The final push is on to get my research proposal which is my final assignment for H809 in on Friday. But I’m looking for opinions on the ethics bit.
My proposal aims to see what can be learned from examining how students with dyslexia who have assistive technology engage with online learning material.
I’m not so much interested in accessibility as I am in looking closely at how the students work with their technology and whatever else is happening in their learning contexts. I think the findings could be extremely useful in feeding back to course designers and assessors. But I’m particularly interested in this data helping to create a community of practice involving faculty, disability services, computer services, learning technologists and of course the students themselves.
I propose to examine how they work in Moodle as that environment gives us access to all sorts of data from the logs (What did they do? How long did they spend? How much clicking around happened? etc). This is to be followed up with focus groups, semi-structured interviews and student audiologs/blogs/diaries/whatever.
My dilemma is should I tell the students from the outset, or should I let them be and inform them in retrospect? Or a combination?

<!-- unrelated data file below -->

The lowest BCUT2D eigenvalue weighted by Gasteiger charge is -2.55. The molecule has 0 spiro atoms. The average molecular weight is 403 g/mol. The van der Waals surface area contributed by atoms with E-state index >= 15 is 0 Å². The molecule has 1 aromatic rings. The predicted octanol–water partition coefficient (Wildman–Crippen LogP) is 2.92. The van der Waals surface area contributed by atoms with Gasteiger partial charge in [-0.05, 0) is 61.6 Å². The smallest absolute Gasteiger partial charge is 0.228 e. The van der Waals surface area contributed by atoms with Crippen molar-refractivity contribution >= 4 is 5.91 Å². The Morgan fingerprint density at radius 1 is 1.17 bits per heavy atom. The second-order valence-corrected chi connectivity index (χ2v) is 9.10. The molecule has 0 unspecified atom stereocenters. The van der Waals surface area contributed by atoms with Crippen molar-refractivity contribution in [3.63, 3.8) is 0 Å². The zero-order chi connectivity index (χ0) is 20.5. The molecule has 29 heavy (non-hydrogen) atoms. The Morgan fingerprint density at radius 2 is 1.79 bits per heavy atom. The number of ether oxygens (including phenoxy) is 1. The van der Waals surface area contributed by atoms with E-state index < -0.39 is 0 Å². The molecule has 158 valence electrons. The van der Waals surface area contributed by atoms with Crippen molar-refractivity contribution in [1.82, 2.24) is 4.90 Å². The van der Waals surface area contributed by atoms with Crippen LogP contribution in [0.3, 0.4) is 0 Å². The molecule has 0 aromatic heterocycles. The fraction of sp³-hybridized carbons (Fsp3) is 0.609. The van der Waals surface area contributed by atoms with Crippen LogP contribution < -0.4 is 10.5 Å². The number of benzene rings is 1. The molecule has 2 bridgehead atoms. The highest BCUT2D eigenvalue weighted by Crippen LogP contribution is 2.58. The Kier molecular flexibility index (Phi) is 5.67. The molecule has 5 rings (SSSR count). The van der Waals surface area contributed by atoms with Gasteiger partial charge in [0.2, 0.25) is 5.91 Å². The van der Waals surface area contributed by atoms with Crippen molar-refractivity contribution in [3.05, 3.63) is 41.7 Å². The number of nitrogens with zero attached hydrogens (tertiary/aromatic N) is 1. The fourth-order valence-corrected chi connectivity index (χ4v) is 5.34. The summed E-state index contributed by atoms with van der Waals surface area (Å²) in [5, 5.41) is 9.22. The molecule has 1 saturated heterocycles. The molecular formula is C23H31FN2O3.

If I tell them at the outset, I will comply comfortably with standard ethical considerations and we can make sure that they understand what we are trying to learn about them. BUT there is a risk that the students will become self-conscious and tell us what they think we want to hear.
If I tell them afterwards, they will have behaved as normal, but there are two drawbacks:
a) it’s ethically dubious, but not unknown to happen,
b) the students may not give me good quality data. I’m interested in all sorts of things that might be happening in the learning context whatever it may be – are they listening to house music? Are they chatting by IM with friends? Are they zipping back and forth between screens? Are they using traditional learning materials? Are they using mindmaps to represent their notes? All of these things may not be considered important by the learner and they may not record (or even remember) that they engaged with the online content in these rich ways.
Or should I let them do their thing unhindred for a while at the beginning and then midway invite them to actively join the study? So, we could monitor the logs for a few weeks and then identify certain individuals to keep learning logs?
I’m leaning towards option 1, but am interested in fresh perspectives!